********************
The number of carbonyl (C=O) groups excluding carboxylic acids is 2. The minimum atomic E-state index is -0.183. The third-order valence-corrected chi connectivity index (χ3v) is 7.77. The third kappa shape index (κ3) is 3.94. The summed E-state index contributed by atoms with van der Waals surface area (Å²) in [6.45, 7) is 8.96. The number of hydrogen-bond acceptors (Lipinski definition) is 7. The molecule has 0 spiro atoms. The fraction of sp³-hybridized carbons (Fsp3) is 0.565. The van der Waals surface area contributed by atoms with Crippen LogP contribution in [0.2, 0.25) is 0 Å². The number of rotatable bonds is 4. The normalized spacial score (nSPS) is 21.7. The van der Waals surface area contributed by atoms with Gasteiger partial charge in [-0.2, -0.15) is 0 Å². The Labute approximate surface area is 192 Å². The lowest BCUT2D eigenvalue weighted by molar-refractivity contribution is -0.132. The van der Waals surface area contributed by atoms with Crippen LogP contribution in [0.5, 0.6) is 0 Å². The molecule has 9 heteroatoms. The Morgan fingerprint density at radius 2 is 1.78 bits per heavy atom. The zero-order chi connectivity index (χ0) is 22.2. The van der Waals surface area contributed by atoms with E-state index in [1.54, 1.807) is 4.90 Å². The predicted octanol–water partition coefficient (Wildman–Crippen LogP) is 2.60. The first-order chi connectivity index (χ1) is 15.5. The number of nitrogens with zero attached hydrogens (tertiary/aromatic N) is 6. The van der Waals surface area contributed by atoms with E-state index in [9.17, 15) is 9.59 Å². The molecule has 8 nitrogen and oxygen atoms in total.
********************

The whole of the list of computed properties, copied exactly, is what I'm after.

The number of carbonyl (C=O) groups excluding carboxylic acids is 2. The minimum atomic E-state index is -0.183. The third-order valence-corrected chi connectivity index (χ3v) is 7.77. The third kappa shape index (κ3) is 3.94. The summed E-state index contributed by atoms with van der Waals surface area (Å²) in [6.45, 7) is 8.96. The number of hydrogen-bond acceptors (Lipinski definition) is 7. The molecule has 0 spiro atoms. The fraction of sp³-hybridized carbons (Fsp3) is 0.565. The van der Waals surface area contributed by atoms with Crippen LogP contribution in [0.2, 0.25) is 0 Å². The number of rotatable bonds is 4. The normalized spacial score (nSPS) is 21.7. The van der Waals surface area contributed by atoms with Gasteiger partial charge in [-0.2, -0.15) is 0 Å². The Labute approximate surface area is 192 Å². The lowest BCUT2D eigenvalue weighted by molar-refractivity contribution is -0.132. The van der Waals surface area contributed by atoms with Crippen LogP contribution in [0.5, 0.6) is 0 Å². The molecule has 9 heteroatoms. The Morgan fingerprint density at radius 2 is 1.78 bits per heavy atom. The zero-order chi connectivity index (χ0) is 22.2. The van der Waals surface area contributed by atoms with E-state index in [1.54, 1.807) is 4.90 Å². The predicted octanol–water partition coefficient (Wildman–Crippen LogP) is 2.60. The first-order chi connectivity index (χ1) is 15.5. The number of nitrogens with zero attached hydrogens (tertiary/aromatic N) is 6. The van der Waals surface area contributed by atoms with E-state index in [9.17, 15) is 9.59 Å². The molecule has 8 nitrogen and oxygen atoms in total.